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Coronavirus – latest from the GFCF

Photo by Mike Erskine on Unsplash

GFCF Statement on Coronavirus (29th April 2020)

The GFCF wants to play a positive role in responding to the Coronavirus. For the foreseeable future, we will focus our efforts and resources on supporting our global network of community philanthropy partners to respond to the Coronavirus, both in the short and longer term.

We strongly believe that investment in local community-based, community philanthropy organizations, which are rooted in and trusted by the people they serve and that are deliberately inclusive of the most marginalized and vulnerable members of community, must be an essential part of any immediate and long-term response.

We also see that the #ShiftThePower campaign, and its focus on putting people in charge of their own development and on devolving and distributing power and resources, is more relevant than ever.

Our grantmaking, therefore, will be directed towards partners’ efforts, both to respond to immediate needs, but also to be able to start looking ahead towards larger efforts to bring about long-term change, i.e. to “build back better.”* See here for a list of our Covid-19 response grants.

Already, through online meetings with partners around the world, we are hearing about community philanthropy’s response to the pandemic. Although the cases of the virus are still low in some places, the economic and social effects of lockdowns are already being felt. Immediate activities have included reaching out to local grassroots groups and vulnerable members of community to serve immediate needs, activating designated social justice funds to protect marginalized communities (migrants and refugees, Roma, the elderly etc.), local fundraising campaigns to support essential health services etc. Some are already starting to think longer term and about what a new architecture for a good society might look like.

There are fears too: fears about the shift towards authoritarianism and control that the excuse of the virus provides, fears about divisions between people based on prejudice and nationalism, fears about the fragility of their organizations, many of whom have spent years building up local trust in the community and have been successful in getting local people to engage in their communities, as donors, volunteers and community leaders.

In these difficult times, there will be different approaches towards risk in the funding space, and disagreements as to whether now is the right time to be challenging established ways of working. In this moment of global crisis, we believe that now is the time to set aside siloes, logos and egos and to put faith into what is a growing landscape of organizations and networks that that are rooted in the communities they serve and that are deciding and doing in new and participatory ways. At moments like these, “capacity” may need to mean more than the ability to deliver donor-directed projects and to hinge instead on relevance, rootedness and local ownership.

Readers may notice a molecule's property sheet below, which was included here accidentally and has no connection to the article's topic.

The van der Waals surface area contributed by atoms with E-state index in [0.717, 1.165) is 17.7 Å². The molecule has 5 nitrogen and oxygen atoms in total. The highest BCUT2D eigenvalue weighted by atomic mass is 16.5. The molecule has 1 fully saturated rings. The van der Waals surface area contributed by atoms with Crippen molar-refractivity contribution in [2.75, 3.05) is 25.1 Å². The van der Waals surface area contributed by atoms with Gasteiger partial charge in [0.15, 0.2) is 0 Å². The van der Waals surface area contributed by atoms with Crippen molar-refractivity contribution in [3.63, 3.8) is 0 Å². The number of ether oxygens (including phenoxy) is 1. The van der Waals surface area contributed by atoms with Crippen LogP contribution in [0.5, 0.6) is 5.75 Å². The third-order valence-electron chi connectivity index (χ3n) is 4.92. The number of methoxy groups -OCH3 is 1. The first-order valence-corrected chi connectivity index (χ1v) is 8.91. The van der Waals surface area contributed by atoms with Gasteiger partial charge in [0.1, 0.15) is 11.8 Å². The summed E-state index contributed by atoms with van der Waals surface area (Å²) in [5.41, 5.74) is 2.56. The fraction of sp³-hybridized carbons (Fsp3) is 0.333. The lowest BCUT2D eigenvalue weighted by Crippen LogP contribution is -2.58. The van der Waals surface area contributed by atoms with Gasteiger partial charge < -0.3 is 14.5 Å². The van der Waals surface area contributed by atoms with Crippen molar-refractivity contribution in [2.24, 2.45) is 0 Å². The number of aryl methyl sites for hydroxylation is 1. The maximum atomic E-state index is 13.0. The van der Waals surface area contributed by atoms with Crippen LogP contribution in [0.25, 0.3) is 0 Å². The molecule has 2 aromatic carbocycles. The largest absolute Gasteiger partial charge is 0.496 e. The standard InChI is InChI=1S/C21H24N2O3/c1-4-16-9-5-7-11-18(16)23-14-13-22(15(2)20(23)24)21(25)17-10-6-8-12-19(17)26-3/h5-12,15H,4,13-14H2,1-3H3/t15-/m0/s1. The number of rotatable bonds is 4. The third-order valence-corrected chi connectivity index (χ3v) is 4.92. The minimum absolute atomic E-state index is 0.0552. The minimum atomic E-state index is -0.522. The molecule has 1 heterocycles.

The GFCF is a convening, network and bridge-building organization. We believe that long-term change – towards the good society and the future we want – requires the collective action of individuals and institutions located across the system, from the edges and from centres of power, working at grassroots / local, national and international levels.

Last November’s Pathways to Power Symposium was a good example of what can happen when a diverse group of good people, all focused on long-term, systemic change within philanthropy and international development come together. More recently, a hundred people joined our recent global online meeting on #ShiftThePower and systems change. Although we have suspended all plans for face-to-face meetings for the time being, we will continue to create spaces for partners and allies to come together to exchange experiences and build solidarity.

At the same time, we will continue to advance the broader #ShiftThePower agenda with our partners, donors, and other allies interested in looking ahead and continuing to think about long-term systemic change.

Finally, we will continue to review our approach, as well as to collate and process what we are learning and hearing.

* Please note: we will focus primarily on supporting existing partners and organizations that are already active within broader community philanthropy / #ShiftThePower networks.

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Honore Fon

This is most welcome , especially for Many African countries where CBOs already were in serious need of systems strengthening before the pandemic and are in more dire need right now. Given our weak organizational, institutional and structural systems, it could take many times the effort for African Communities, Governments, CBOs, NGOs and FBOs to recover from a month or months of lockdown that it would, an organisation in a developed country. I worry that if early enough attention is not given to the impending long – term effects of the pandemic on socio-economic life, a lot more will follow.… Read more »